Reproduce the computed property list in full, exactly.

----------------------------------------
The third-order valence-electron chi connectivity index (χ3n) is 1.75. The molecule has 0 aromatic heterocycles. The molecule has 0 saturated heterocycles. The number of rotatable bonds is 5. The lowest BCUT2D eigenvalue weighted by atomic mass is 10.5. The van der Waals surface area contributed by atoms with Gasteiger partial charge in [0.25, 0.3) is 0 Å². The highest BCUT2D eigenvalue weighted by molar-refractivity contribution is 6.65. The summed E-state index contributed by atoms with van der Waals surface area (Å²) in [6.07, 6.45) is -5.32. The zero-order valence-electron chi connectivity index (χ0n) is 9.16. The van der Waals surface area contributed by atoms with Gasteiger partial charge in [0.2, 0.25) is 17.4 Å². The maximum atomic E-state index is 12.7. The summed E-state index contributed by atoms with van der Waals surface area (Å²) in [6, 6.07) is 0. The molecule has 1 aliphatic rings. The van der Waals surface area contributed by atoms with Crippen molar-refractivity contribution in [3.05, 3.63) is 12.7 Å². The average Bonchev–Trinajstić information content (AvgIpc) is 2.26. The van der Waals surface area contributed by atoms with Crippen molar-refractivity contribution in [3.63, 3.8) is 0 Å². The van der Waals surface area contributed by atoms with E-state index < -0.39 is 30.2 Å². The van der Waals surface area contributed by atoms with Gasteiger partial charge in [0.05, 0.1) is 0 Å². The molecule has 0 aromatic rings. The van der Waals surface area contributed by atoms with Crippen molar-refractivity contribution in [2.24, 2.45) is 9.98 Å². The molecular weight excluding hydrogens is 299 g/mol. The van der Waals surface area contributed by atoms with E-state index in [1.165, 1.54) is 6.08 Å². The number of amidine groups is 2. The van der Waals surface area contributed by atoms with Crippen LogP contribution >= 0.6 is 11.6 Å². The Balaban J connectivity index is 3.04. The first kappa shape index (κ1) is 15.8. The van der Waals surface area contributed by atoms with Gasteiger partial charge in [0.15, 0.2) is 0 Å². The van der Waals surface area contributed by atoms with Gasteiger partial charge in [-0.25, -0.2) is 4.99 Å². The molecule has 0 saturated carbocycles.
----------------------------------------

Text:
The third-order valence-electron chi connectivity index (χ3n) is 1.75. The molecule has 0 aromatic heterocycles. The molecule has 0 saturated heterocycles. The number of rotatable bonds is 5. The lowest BCUT2D eigenvalue weighted by atomic mass is 10.5. The van der Waals surface area contributed by atoms with Gasteiger partial charge in [0.25, 0.3) is 0 Å². The highest BCUT2D eigenvalue weighted by molar-refractivity contribution is 6.65. The summed E-state index contributed by atoms with van der Waals surface area (Å²) in [6.07, 6.45) is -5.32. The zero-order valence-electron chi connectivity index (χ0n) is 9.16. The van der Waals surface area contributed by atoms with Gasteiger partial charge in [0.2, 0.25) is 17.4 Å². The maximum atomic E-state index is 12.7. The summed E-state index contributed by atoms with van der Waals surface area (Å²) in [6, 6.07) is 0. The molecule has 1 aliphatic rings. The van der Waals surface area contributed by atoms with Crippen molar-refractivity contribution in [3.05, 3.63) is 12.7 Å². The average Bonchev–Trinajstić information content (AvgIpc) is 2.26. The van der Waals surface area contributed by atoms with Crippen molar-refractivity contribution in [3.63, 3.8) is 0 Å². The van der Waals surface area contributed by atoms with E-state index < -0.39 is 30.2 Å². The van der Waals surface area contributed by atoms with Gasteiger partial charge in [0.05, 0.1) is 0 Å². The molecule has 0 aromatic rings. The van der Waals surface area contributed by atoms with Crippen molar-refractivity contribution in [2.24, 2.45) is 9.98 Å². The molecular weight excluding hydrogens is 299 g/mol. The van der Waals surface area contributed by atoms with E-state index in [1.165, 1.54) is 6.08 Å². The number of amidine groups is 2. The van der Waals surface area contributed by atoms with Crippen LogP contribution >= 0.6 is 11.6 Å². The Balaban J connectivity index is 3.04. The first kappa shape index (κ1) is 15.8. The van der Waals surface area contributed by atoms with Gasteiger partial charge in [0.15, 0.2) is 0 Å². The van der Waals surface area contributed by atoms with Gasteiger partial charge in [-0.25, -0.2) is 4.99 Å². The molecule has 0 saturated carbocycles.